2. The second number (100) is the tire height from bead to centerline, expressed as the width/height aspect ratio.
  3. The third number is the rim diameter, measured in inches.

So a size of 80/100x21 is a tire designed for a 21-inch rim that is 80 mm wide and 80 mm tall (100% of the width).

Some sizes will also indicate ply construction. Radial tires include the letter R after the second number. While radial tires are common for street bikes, many dirt bike tires still use bias tires, which do not include a letter in the tire size. (If the tire size includes the letter B, that means it’s bias belted. You won’t see this ply construction on pure dirt tires, but you might see them on a few dual sport tires.)

Sometimes additional information is also included. A fourth number combined with a letter indicates the load and speed ratings. The number/letter combination is actually a code, so you’ll have to compare it to our load index and speed ratings charts.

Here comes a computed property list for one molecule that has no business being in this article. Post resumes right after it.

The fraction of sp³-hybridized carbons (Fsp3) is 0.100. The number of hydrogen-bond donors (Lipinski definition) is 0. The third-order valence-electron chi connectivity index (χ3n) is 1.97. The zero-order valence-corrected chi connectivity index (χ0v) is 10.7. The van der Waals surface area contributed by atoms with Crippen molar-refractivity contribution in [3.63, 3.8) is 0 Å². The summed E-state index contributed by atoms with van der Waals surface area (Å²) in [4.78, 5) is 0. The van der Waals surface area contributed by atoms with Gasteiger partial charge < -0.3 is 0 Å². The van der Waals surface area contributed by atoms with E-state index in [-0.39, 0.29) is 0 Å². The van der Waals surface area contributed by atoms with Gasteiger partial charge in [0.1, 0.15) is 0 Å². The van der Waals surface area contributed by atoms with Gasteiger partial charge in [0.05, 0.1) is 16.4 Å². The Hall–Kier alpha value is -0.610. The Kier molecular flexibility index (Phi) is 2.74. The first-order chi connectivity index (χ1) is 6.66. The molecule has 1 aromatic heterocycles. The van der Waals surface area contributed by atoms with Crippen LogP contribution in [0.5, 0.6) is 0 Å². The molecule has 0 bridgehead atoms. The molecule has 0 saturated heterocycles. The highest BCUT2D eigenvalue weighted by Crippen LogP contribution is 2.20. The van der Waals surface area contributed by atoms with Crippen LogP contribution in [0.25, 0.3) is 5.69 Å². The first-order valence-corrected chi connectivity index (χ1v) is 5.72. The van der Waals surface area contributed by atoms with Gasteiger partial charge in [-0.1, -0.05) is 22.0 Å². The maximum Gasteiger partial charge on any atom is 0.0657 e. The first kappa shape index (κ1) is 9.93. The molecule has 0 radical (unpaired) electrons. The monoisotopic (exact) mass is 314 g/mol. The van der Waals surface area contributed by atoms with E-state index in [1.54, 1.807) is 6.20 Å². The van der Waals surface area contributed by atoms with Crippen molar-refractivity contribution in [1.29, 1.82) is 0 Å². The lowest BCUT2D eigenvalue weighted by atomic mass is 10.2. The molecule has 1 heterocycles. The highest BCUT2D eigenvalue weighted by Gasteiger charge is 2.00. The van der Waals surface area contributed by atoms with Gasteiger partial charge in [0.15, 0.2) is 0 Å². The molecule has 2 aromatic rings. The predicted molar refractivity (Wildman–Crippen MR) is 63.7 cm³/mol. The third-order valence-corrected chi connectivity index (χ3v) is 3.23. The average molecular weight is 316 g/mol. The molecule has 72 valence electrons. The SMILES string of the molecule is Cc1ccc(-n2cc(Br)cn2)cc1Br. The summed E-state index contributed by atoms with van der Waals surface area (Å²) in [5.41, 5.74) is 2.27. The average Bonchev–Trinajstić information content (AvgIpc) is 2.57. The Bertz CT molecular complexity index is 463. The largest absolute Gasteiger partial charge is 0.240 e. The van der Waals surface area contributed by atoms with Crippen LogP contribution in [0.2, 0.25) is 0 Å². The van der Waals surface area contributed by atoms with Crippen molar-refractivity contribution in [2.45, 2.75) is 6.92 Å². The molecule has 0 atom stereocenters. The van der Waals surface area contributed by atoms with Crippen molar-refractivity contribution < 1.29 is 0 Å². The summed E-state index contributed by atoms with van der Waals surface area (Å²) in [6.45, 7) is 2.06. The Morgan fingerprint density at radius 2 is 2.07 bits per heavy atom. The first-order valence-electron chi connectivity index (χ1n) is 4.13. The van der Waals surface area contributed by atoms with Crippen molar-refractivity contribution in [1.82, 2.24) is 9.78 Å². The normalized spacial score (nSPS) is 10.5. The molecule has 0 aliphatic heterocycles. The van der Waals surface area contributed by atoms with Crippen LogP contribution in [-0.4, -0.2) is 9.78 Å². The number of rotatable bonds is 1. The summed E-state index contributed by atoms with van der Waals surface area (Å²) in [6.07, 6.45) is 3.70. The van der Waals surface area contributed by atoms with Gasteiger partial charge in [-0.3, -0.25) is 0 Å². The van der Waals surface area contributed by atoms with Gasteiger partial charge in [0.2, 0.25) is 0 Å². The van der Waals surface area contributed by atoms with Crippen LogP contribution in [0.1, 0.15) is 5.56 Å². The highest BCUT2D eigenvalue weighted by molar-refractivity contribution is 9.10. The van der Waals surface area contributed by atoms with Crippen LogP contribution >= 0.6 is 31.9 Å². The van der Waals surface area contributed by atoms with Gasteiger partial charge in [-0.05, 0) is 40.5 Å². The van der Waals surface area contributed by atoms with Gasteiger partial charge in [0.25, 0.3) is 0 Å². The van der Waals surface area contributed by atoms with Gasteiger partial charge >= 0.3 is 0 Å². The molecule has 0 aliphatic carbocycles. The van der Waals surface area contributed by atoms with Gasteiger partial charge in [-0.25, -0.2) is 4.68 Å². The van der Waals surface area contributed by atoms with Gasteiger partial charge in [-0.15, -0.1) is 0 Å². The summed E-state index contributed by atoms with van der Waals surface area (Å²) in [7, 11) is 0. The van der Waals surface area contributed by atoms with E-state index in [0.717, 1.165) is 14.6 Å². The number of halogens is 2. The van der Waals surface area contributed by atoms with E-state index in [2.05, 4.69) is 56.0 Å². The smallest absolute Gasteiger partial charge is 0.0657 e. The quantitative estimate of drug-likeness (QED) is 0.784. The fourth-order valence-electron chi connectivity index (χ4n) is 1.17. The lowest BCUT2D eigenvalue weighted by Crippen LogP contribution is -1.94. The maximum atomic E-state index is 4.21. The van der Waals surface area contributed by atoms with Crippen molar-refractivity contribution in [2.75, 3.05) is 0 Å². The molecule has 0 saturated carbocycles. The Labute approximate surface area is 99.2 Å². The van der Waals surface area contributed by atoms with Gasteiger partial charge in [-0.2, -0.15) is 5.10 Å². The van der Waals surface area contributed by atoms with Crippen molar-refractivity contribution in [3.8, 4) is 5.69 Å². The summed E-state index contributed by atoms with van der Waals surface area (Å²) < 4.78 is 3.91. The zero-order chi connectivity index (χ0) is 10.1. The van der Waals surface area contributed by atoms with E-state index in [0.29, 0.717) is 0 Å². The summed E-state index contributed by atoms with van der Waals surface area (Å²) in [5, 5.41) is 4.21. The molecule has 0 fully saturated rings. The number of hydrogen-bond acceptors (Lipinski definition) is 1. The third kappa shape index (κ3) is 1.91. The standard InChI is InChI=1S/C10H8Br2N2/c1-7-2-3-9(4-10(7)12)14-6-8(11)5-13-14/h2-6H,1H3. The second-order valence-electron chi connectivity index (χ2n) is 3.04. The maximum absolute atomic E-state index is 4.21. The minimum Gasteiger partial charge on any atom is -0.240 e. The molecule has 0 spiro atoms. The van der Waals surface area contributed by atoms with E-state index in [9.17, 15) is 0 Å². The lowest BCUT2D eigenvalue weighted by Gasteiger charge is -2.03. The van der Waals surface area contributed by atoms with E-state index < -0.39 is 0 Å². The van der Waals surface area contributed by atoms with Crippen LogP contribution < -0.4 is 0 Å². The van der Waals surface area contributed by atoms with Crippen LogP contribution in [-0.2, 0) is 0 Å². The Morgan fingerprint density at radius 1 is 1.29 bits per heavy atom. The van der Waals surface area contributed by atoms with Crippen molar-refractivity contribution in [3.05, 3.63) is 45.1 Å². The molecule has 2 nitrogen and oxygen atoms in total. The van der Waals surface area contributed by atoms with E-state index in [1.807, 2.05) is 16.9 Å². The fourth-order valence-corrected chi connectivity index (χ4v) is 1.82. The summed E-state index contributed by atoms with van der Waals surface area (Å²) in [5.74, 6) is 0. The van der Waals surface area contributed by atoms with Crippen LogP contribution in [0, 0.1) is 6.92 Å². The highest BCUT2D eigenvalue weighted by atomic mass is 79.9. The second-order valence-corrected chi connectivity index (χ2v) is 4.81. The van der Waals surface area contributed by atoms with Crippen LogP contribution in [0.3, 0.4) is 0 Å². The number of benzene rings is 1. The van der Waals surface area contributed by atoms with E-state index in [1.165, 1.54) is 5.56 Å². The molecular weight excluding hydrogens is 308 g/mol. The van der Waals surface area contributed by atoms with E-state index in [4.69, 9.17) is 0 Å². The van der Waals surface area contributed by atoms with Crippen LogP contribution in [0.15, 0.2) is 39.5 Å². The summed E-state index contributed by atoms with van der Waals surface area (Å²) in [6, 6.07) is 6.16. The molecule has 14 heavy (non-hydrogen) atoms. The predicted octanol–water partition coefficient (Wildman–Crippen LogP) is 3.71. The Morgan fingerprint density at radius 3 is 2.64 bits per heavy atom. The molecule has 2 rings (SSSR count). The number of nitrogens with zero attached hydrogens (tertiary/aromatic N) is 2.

Buy Dirt Bike Tires

We make it easy for you to find the right tire, and we always carry an extensive selection of dirt bike tires at low prices. With our emphasis on customer-centric programs and support, there’s no better solution than Rocky Mountain ATV/MC.

Browse our selection now, and pick out your next set of tires today!

Latest Dirt Bike Dirt Bike Tires - All Reviews – You could win up to $500 for reviewing products!

  • Maxxis Maxx Cross Desert Intermediate Terrain Tire

    Maxxis Maxx Cross Desert Intermediate Terrain Tire

    Ron in WA

    All the difference

    I ride NW alpine singletrack. These made all the difference coupled with Tubliss compared to the stock Dunlop MX tires. These handle all kinds of our rocky loose, rooted, steep switchbacks! Highly recommend.

    Read All Reviews
  • Maxxis Maxx Cross Intermediate Terrain Tire

    Maxxis Maxx Cross Intermediate Terrain Tire

    Ron in WA

    All the difference

    I ride NW alpine singletrack. These made all the difference in handling - grips the corners! Coupled with Tubliss compared to the stock Dunlop MX tires. These handle all kinds of our rocky loose, rooted, steep switchbacks! Highly recommend.